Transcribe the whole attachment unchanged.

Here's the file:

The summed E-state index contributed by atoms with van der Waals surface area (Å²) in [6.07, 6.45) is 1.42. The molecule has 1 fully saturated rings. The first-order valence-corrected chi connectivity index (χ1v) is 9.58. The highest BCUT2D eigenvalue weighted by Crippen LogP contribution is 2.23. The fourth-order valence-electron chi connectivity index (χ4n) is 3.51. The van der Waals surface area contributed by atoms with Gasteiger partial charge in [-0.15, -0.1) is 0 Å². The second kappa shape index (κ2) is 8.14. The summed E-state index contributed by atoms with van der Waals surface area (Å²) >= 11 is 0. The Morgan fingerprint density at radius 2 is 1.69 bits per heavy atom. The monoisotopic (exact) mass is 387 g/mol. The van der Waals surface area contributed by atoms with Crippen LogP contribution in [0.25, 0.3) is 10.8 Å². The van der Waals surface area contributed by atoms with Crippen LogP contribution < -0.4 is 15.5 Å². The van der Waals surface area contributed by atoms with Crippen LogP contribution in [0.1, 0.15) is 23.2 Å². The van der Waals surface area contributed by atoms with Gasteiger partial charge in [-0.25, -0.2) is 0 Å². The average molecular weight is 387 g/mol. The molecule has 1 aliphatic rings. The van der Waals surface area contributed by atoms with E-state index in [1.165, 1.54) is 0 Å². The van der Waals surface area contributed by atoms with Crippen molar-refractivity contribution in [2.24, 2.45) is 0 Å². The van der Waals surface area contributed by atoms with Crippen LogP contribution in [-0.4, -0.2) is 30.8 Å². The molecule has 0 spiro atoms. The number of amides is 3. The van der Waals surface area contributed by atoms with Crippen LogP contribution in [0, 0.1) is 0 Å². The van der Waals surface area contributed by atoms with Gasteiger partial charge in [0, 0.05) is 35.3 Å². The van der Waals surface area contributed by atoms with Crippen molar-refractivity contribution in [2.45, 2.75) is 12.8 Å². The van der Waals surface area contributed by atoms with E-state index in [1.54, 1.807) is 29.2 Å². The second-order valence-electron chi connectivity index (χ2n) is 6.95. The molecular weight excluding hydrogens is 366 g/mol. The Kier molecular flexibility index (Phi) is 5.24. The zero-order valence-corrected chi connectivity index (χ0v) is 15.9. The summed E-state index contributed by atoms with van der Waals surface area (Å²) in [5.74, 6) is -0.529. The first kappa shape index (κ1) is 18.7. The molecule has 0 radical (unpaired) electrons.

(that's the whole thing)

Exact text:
The summed E-state index contributed by atoms with van der Waals surface area (Å²) in [6.07, 6.45) is 1.42. The molecule has 1 fully saturated rings. The first-order valence-corrected chi connectivity index (χ1v) is 9.58. The highest BCUT2D eigenvalue weighted by Crippen LogP contribution is 2.23. The fourth-order valence-electron chi connectivity index (χ4n) is 3.51. The van der Waals surface area contributed by atoms with Gasteiger partial charge in [-0.15, -0.1) is 0 Å². The second kappa shape index (κ2) is 8.14. The summed E-state index contributed by atoms with van der Waals surface area (Å²) >= 11 is 0. The Morgan fingerprint density at radius 2 is 1.69 bits per heavy atom. The monoisotopic (exact) mass is 387 g/mol. The van der Waals surface area contributed by atoms with Crippen LogP contribution in [0.25, 0.3) is 10.8 Å². The van der Waals surface area contributed by atoms with Crippen LogP contribution < -0.4 is 15.5 Å². The van der Waals surface area contributed by atoms with Crippen LogP contribution in [0.1, 0.15) is 23.2 Å². The van der Waals surface area contributed by atoms with Gasteiger partial charge in [-0.25, -0.2) is 0 Å². The average molecular weight is 387 g/mol. The molecule has 1 aliphatic rings. The van der Waals surface area contributed by atoms with E-state index in [1.165, 1.54) is 0 Å². The van der Waals surface area contributed by atoms with Crippen molar-refractivity contribution in [2.24, 2.45) is 0 Å². The van der Waals surface area contributed by atoms with Crippen LogP contribution in [-0.4, -0.2) is 30.8 Å². The molecule has 0 spiro atoms. The number of amides is 3. The van der Waals surface area contributed by atoms with Crippen LogP contribution in [0, 0.1) is 0 Å². The van der Waals surface area contributed by atoms with Gasteiger partial charge in [0, 0.05) is 35.3 Å². The van der Waals surface area contributed by atoms with Crippen molar-refractivity contribution in [2.45, 2.75) is 12.8 Å². The van der Waals surface area contributed by atoms with E-state index in [1.54, 1.807) is 29.2 Å². The second-order valence-electron chi connectivity index (χ2n) is 6.95. The molecular weight excluding hydrogens is 366 g/mol. The Kier molecular flexibility index (Phi) is 5.24. The zero-order valence-corrected chi connectivity index (χ0v) is 15.9. The summed E-state index contributed by atoms with van der Waals surface area (Å²) in [5.74, 6) is -0.529. The first kappa shape index (κ1) is 18.7. The molecule has 0 radical (unpaired) electrons.